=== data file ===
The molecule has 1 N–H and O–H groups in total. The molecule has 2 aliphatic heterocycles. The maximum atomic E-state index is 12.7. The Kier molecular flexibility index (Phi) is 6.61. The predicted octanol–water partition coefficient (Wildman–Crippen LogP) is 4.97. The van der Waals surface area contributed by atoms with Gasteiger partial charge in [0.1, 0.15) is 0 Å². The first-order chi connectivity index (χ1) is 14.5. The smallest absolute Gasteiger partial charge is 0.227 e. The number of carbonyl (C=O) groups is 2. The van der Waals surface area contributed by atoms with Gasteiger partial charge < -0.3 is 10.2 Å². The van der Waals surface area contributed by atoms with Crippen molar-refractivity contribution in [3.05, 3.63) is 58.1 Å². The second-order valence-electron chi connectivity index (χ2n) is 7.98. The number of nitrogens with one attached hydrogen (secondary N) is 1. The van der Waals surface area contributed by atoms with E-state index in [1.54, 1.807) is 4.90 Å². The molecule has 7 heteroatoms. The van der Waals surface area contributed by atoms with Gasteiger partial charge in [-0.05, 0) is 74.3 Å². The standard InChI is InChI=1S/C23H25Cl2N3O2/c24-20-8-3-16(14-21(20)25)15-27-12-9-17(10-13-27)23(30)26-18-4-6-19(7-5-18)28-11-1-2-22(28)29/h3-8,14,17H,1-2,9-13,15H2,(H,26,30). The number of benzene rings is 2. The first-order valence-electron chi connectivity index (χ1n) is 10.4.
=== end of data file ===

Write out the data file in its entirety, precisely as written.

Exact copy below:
The molecule has 1 N–H and O–H groups in total. The molecule has 2 aliphatic heterocycles. The maximum atomic E-state index is 12.7. The Kier molecular flexibility index (Phi) is 6.61. The predicted octanol–water partition coefficient (Wildman–Crippen LogP) is 4.97. The van der Waals surface area contributed by atoms with Gasteiger partial charge in [0.1, 0.15) is 0 Å². The first-order chi connectivity index (χ1) is 14.5. The smallest absolute Gasteiger partial charge is 0.227 e. The number of carbonyl (C=O) groups is 2. The van der Waals surface area contributed by atoms with Gasteiger partial charge < -0.3 is 10.2 Å². The van der Waals surface area contributed by atoms with Crippen molar-refractivity contribution in [3.05, 3.63) is 58.1 Å². The second-order valence-electron chi connectivity index (χ2n) is 7.98. The number of nitrogens with one attached hydrogen (secondary N) is 1. The van der Waals surface area contributed by atoms with E-state index in [1.54, 1.807) is 4.90 Å². The molecule has 7 heteroatoms. The van der Waals surface area contributed by atoms with Gasteiger partial charge in [-0.05, 0) is 74.3 Å². The standard InChI is InChI=1S/C23H25Cl2N3O2/c24-20-8-3-16(14-21(20)25)15-27-12-9-17(10-13-27)23(30)26-18-4-6-19(7-5-18)28-11-1-2-22(28)29/h3-8,14,17H,1-2,9-13,15H2,(H,26,30). The number of benzene rings is 2. The first-order valence-electron chi connectivity index (χ1n) is 10.4.